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With big health benefits and a delicious sweet and tart flavor, pomegranate juice could be your body’s new best friend. This wonderful juice is squeezed from the fruit of  a ruby red pomegranate.

Interest in pomegranates stems from the high concentration of antioxidants that accompanies the sweetness of its juice. Pomegranate juice has been in more clinical trials than any fruit juice. These studies have shown that daily consumption of pomegranate juice, about 8 ounces a day for three months or more may help:

  1. Reduce dangerous LDL-cholesterol
  2. Lower blood pressure
  3. Improve blood flow
  4. Reduce thickening of the arteries
  5. Increase antioxidant activity in the blood

Pomegranate juice may also help maintain the health of blood vessels in several ways:

  1. Reversing a process called LDL-oxidation. LDL, which stands for low-density lipoprotein, is the major protein responsible for transporting cholesterol in your blood and depositing cholesterol in the walls of blood vessels. The level of oxidized LDL in blood is emerging as a leading risk factor for cardiovascular disease.
  2. Decreasing inflammation in the lining of blood vessels. Inflammation can contribute to atherosclerosis and hardening of the arteries.

In studies, unsweetened pomegranate juice has been more effective than any single component. Not only does pomegranate juice contain potent phenolic antioxidants, like other brightly colored fruits, but pomegranate juice contains unique complex sugars that may be anti-inflammatory on their own.

In The Fat Resistance Diet, we use only pure unsweetened pomegranate juice in our recipes and meal plans. Juice mixtures that add pomegranate to white grape juice not only dilute, but may even counteract, the pomegranate effect. To help get the benefits of pomegranate, try enjoying an 8-ounce glass of unsweetened pomegranate juice per day.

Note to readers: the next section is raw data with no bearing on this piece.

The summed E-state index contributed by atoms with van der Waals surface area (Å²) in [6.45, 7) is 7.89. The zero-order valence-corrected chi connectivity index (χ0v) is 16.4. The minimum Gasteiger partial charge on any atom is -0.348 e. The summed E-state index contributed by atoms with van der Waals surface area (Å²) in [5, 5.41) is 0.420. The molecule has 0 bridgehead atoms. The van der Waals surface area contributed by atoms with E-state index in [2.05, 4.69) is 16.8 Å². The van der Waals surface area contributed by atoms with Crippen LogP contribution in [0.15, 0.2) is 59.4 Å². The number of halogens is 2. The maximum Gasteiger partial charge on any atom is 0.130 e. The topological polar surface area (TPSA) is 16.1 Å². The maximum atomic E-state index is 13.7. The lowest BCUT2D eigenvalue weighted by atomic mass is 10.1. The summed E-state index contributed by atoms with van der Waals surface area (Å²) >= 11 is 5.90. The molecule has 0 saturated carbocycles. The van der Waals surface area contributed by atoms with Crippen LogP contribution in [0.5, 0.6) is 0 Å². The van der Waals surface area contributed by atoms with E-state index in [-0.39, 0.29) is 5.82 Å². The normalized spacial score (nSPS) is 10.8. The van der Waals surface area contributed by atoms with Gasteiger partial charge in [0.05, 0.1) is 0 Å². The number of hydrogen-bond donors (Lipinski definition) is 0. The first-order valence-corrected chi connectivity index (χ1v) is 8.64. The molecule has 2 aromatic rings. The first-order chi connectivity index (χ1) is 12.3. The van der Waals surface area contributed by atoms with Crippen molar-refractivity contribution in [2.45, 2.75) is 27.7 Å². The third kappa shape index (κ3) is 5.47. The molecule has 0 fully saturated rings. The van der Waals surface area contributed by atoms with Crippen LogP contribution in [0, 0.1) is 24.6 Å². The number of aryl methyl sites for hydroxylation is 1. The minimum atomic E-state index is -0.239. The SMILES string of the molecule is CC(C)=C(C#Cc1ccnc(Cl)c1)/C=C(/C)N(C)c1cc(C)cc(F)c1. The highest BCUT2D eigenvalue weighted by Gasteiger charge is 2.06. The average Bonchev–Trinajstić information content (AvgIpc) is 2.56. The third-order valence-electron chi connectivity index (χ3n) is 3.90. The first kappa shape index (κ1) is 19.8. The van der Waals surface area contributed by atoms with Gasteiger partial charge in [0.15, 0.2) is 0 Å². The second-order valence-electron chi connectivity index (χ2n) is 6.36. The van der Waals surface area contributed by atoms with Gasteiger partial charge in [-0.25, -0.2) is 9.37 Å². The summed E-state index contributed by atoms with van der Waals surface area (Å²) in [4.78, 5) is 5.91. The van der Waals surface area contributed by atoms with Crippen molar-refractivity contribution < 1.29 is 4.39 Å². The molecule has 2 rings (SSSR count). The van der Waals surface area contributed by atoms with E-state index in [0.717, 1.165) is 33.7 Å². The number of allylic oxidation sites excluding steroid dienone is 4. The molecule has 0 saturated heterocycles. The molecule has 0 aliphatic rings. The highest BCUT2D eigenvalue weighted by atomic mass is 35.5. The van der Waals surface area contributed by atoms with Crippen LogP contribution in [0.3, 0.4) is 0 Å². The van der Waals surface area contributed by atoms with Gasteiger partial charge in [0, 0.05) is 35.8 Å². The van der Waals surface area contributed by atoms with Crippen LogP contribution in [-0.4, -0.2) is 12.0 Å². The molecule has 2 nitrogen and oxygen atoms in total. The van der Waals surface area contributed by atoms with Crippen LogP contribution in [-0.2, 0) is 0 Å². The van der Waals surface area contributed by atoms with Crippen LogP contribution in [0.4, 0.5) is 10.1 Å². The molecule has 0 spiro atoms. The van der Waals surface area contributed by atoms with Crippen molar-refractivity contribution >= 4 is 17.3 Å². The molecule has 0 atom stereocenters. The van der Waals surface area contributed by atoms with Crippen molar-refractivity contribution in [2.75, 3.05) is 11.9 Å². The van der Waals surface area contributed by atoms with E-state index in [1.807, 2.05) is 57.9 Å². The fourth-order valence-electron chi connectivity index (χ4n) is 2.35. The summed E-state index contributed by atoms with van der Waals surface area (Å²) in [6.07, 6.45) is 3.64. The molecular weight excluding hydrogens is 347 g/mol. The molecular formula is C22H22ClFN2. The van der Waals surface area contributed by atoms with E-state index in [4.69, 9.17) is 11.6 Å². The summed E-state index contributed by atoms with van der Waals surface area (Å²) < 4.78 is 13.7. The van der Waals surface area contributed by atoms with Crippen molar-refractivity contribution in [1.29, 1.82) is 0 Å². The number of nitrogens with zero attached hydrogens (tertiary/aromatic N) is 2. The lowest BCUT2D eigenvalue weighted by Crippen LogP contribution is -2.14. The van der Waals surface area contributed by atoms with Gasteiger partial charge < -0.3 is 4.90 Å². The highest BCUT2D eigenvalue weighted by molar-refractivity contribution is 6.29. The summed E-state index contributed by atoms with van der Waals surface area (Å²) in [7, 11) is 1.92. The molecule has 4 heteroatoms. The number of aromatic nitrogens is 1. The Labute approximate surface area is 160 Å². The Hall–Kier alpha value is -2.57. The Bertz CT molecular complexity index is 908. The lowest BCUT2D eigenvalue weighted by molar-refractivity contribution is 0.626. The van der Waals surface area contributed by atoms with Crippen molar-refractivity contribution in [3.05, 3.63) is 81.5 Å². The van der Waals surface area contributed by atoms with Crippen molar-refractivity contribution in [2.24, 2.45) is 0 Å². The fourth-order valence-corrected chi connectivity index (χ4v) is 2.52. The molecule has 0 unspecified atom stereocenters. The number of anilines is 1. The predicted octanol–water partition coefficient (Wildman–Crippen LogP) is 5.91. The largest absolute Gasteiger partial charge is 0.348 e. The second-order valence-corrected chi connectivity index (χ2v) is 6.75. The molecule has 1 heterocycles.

Copyright © Renaissance Workshops Ltd.  Used by permission.

This article is provided for general educational purposes only and is not intended to constitute medical advice or counseling, the practice of medicine or the provision of health care diagnosis or treatment, the creation of a physician-patient relationship, or an endorsement, recommendation, or sponsorship of any third party product or service by the sender or the sender's affiliates, agents, employees, or service providers. If you have or suspect that you have a medical problem, contact your doctor promptly.

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About The Author


Dr. Leo Galland is a board-certified internist who received his education at Harvard University and the New York University School of Medicine. He has held faculty positions at New York University, Rockefeller University, the State University of New York, and the University of Connecticut. Interviews with Dr. Galland and articles about his work have been featured in Newsweek, Reader's Digest, Self, Bazaar, Men's Fitness, The New York Times, The Washington Post, and many other publications. He has written three highly acclaimed popular books, The Fat Resistance Diet, Power Healing, and